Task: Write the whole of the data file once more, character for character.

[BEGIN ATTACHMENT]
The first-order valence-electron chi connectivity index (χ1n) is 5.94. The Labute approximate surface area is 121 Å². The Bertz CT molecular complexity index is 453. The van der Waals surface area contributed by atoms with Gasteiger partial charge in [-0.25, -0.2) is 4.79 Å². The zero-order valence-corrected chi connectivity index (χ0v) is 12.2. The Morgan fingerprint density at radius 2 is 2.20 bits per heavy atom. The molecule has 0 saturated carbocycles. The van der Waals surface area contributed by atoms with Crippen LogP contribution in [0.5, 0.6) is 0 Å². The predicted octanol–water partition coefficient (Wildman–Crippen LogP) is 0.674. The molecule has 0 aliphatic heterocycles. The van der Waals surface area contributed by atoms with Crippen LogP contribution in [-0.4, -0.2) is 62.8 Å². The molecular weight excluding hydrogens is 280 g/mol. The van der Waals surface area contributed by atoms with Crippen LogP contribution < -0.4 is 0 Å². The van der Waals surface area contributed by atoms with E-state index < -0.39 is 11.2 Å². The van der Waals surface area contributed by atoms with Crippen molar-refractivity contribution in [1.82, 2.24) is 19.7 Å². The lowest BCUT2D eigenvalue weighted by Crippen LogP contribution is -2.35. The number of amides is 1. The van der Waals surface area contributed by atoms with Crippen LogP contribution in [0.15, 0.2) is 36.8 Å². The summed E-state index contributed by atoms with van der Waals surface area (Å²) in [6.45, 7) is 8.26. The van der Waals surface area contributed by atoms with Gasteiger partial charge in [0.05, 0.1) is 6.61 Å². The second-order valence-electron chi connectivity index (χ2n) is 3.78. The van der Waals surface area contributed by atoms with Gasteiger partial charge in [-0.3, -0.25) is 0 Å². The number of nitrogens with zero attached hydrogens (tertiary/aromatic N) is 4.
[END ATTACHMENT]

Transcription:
The first-order valence-electron chi connectivity index (χ1n) is 5.94. The Labute approximate surface area is 121 Å². The Bertz CT molecular complexity index is 453. The van der Waals surface area contributed by atoms with Gasteiger partial charge in [-0.25, -0.2) is 4.79 Å². The zero-order valence-corrected chi connectivity index (χ0v) is 12.2. The Morgan fingerprint density at radius 2 is 2.20 bits per heavy atom. The molecule has 0 saturated carbocycles. The van der Waals surface area contributed by atoms with Crippen LogP contribution in [0.5, 0.6) is 0 Å². The predicted octanol–water partition coefficient (Wildman–Crippen LogP) is 0.674. The molecule has 0 aliphatic heterocycles. The van der Waals surface area contributed by atoms with Crippen LogP contribution in [-0.4, -0.2) is 62.8 Å². The molecular weight excluding hydrogens is 280 g/mol. The van der Waals surface area contributed by atoms with Crippen LogP contribution < -0.4 is 0 Å². The van der Waals surface area contributed by atoms with E-state index < -0.39 is 11.2 Å². The van der Waals surface area contributed by atoms with Crippen molar-refractivity contribution in [1.82, 2.24) is 19.7 Å². The lowest BCUT2D eigenvalue weighted by Crippen LogP contribution is -2.35. The number of amides is 1. The van der Waals surface area contributed by atoms with Crippen LogP contribution in [0.15, 0.2) is 36.8 Å². The summed E-state index contributed by atoms with van der Waals surface area (Å²) in [6.45, 7) is 8.26. The van der Waals surface area contributed by atoms with Gasteiger partial charge in [0.05, 0.1) is 6.61 Å². The second-order valence-electron chi connectivity index (χ2n) is 3.78. The van der Waals surface area contributed by atoms with Gasteiger partial charge in [-0.3, -0.25) is 0 Å². The number of nitrogens with zero attached hydrogens (tertiary/aromatic N) is 4.